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teampreston

The Pirate King Fiction Review

Posted on October 1, 2009 by teampreston


Available at Amazon.com

The Pirate King is the second novel of the Transitions series by R.A. Salvatore. The hardcover edition was released in the US on July 2009.

“Captain Deudermont has sailed to the pirate city of Luskan on a mission–a mission to once and for all defeat the true power behind the corrupt city: a wicked lich and his cabal of evil wizards from the Host Tower of the Arcane. But the Host Tower has some tricks up its sleeve, as do the pirate captains who would like to see both sides fail.”

As many know, the Forgotten Realms is changing. With the advent of Dungeons and Dragons 4th Edition the FR timeline is being advanced approximately 100 years. The various “Drizzt Novels” so far have been set earlier in the timeline (corresponding with 2nd Edition AD&D and D&D 3r/ 3.5 Editions). The “Transitions Series” is an attempt to reconcile the two converging timelines, bridging the gap between the setting we all know (and love) and the new setting which has MANY stark differences.

“When we last left off” Drizzt and Regis were heading to Luskan on the way North to Icewind Dale to visit Wulfgar, who had left some months prior.

Arriving in Luskan they find strange plots afoot. Captain Deudermont was in Luskan with a small army to topple the Host Tower of the Arcane.

Ironically when I started reading this I had just started running a Luskan-centric campaign so I was anxious to get the nitty-gritty on the Who’s Who of Luskan. This book as absolutely essential for this. It breaks down how the city really works: alliances, attitudes, who controls what amongst the Five High Captains as well as all the major players in the Host Tower as well as Mirabar etc. You can easily see which Captains are stronger/ weaker which ones are allied, which ones are back-stabbing the others. Overall it’s a complicated web of deceit, but the novel breaks it all down. If you were even considering running a campaign set in Luskan prior to the Spellplague, this novel is absolutely essential.

The Pirate King is an interesting story in a number of ways. Aside from really illustrating how an important city in Faerun is changed it is good because you see major characters get in to trouble that they cannot get out of.

Now, you may be asking whether I hate the Forgotten Realms or its characters since I like to see them in helpless situations. I would answer no. I actually love the setting as well as the characters, but I do like drama and when I read a book, I want to have my heart-strings pulled by the author. To that, often I believe the author needs to respect his characters enough to give them depth and sometimes to hurt (or even kill) them if the story requires it.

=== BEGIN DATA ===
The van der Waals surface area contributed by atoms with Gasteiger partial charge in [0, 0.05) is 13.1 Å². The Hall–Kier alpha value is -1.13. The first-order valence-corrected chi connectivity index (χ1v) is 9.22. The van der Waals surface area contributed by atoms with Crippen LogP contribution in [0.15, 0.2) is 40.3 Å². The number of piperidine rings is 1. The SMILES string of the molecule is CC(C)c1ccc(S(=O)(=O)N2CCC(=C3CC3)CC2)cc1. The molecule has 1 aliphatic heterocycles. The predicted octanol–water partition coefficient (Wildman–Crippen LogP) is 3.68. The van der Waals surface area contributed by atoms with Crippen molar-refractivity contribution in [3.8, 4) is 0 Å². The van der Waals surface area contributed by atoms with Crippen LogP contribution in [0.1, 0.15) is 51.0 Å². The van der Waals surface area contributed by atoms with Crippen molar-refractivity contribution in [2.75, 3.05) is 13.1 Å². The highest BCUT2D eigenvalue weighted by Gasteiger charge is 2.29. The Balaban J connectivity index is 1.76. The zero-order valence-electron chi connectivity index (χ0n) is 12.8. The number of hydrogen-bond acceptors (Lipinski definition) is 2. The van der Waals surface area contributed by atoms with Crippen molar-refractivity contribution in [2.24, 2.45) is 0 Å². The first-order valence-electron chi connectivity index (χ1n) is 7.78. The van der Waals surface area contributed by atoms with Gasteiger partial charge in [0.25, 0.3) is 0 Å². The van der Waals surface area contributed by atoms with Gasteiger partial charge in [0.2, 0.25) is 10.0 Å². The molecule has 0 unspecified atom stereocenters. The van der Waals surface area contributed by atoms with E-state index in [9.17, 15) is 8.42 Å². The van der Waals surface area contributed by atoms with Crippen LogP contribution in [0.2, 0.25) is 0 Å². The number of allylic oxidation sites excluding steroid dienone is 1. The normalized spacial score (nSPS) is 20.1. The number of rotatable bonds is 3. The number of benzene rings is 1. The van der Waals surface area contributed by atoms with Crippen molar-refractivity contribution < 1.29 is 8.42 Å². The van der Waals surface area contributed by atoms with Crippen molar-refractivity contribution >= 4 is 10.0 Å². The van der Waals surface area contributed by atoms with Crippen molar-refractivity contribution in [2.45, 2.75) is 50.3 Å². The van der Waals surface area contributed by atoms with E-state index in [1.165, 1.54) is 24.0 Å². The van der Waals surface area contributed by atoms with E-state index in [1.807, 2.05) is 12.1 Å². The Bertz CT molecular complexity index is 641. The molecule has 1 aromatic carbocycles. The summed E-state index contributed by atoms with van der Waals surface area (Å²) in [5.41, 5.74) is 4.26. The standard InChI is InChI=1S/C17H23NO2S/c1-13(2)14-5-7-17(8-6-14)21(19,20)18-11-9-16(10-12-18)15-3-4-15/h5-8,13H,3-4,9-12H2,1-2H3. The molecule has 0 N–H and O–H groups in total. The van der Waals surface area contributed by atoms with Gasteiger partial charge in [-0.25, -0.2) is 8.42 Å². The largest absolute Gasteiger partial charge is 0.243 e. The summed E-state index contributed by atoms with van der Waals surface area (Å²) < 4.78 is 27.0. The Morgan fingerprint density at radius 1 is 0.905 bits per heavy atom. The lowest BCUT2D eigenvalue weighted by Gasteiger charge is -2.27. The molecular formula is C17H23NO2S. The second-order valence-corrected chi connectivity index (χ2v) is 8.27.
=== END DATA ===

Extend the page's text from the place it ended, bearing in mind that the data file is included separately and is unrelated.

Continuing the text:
R.A. Salvatore usually does a good job of this with tertiary characters: build them up, get you to like them…then do horrible things to them. With the primary characters…not as much. They get depth on occasion, and with every story the author has done a wonderful job in really giving Drizzt, Regis, Enteri, Jarlaxle etc. additional bits of depth. However I have to admit that they rarely seem in REAL danger. Occasionally they are, but in most cases the protagonists tend to far outclass the antagonists; whether by skill, luck, the will of the gods or magical trinkets.

In the last several novels R. A. Salvatore has produced though the stakes have gotten higher in many ways. This novel: The Pirate King is an excellent example of that. I would recommend The Sellswords Series as well.

Without giving away the whole story, the author weaves a fine tale about how Luskan is changed. The protagonists are faced with a very complicated situation and in my opinion they handle it in the expected manner yet that method is insufficient. The result is a very good tale of how good intentions can go very wrong.

There were only a couple sections that I found implausible or didn’t understand what happened and had to re-read it. I was greatly amused at how easily Greeth, the Lich deals with Drizzt. Absolutely priceless.

Some parts of the overall plot are drawn out in a manner to make it a surprise in the end. Regular readers should easily see the end coming but it was still done very well. It was good to see characters like Morik the Rogue make a return. God I feel bad for that poor fool: he is a tool of powers far greater than him and he’ll likely never escape.

Overall, I think this “Drizzt Story” does a very find job of putting every character in peril. Protagonists and Antagonists alike, making judgmental mistakes occasionally being easily turned out or defeated due to poor planning, error and bad luck.

I like my “heroes” fallible. I like them to learn from mistakes and have to dust them off after taking a fall. I think in many cases Drizzt and his band of super-heroes haven’t done this but have Forrest Gump’d their way through adversity to success. I also think that the author is getting better and better with each novel in delivering deeper characters and stories and allowing the prize characters to get a little dirty…which I applaud!

I’m now really looking forward to The Ghost King: Transitions Book III!

Review by Jeff Preston

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